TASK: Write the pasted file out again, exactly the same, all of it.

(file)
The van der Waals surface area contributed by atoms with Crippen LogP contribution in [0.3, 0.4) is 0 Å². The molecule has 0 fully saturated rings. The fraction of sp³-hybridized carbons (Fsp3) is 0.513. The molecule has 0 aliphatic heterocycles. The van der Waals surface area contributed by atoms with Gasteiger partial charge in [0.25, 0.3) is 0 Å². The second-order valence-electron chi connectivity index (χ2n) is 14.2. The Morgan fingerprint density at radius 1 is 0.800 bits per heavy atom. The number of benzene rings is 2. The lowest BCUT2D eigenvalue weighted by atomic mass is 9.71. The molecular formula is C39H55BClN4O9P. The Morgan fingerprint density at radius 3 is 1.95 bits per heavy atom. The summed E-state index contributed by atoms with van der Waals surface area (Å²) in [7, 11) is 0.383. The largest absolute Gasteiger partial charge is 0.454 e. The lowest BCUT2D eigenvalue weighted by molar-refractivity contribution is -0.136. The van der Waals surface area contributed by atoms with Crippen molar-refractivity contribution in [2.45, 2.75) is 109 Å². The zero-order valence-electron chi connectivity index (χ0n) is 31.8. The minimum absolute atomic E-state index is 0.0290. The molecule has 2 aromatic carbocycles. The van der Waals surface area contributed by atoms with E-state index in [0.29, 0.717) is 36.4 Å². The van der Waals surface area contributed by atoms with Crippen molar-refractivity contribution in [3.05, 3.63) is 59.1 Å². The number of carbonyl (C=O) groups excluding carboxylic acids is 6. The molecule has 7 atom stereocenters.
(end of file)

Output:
The van der Waals surface area contributed by atoms with Crippen LogP contribution in [0.3, 0.4) is 0 Å². The molecule has 0 fully saturated rings. The fraction of sp³-hybridized carbons (Fsp3) is 0.513. The molecule has 0 aliphatic heterocycles. The van der Waals surface area contributed by atoms with Gasteiger partial charge in [0.25, 0.3) is 0 Å². The second-order valence-electron chi connectivity index (χ2n) is 14.2. The Morgan fingerprint density at radius 1 is 0.800 bits per heavy atom. The number of benzene rings is 2. The lowest BCUT2D eigenvalue weighted by atomic mass is 9.71. The molecular formula is C39H55BClN4O9P. The Morgan fingerprint density at radius 3 is 1.95 bits per heavy atom. The summed E-state index contributed by atoms with van der Waals surface area (Å²) in [7, 11) is 0.383. The largest absolute Gasteiger partial charge is 0.454 e. The lowest BCUT2D eigenvalue weighted by molar-refractivity contribution is -0.136. The van der Waals surface area contributed by atoms with Crippen molar-refractivity contribution in [2.45, 2.75) is 109 Å². The zero-order valence-electron chi connectivity index (χ0n) is 31.8. The minimum absolute atomic E-state index is 0.0290. The molecule has 2 aromatic carbocycles. The van der Waals surface area contributed by atoms with E-state index in [0.29, 0.717) is 36.4 Å². The van der Waals surface area contributed by atoms with Crippen molar-refractivity contribution in [3.05, 3.63) is 59.1 Å². The number of carbonyl (C=O) groups excluding carboxylic acids is 6. The molecule has 7 atom stereocenters.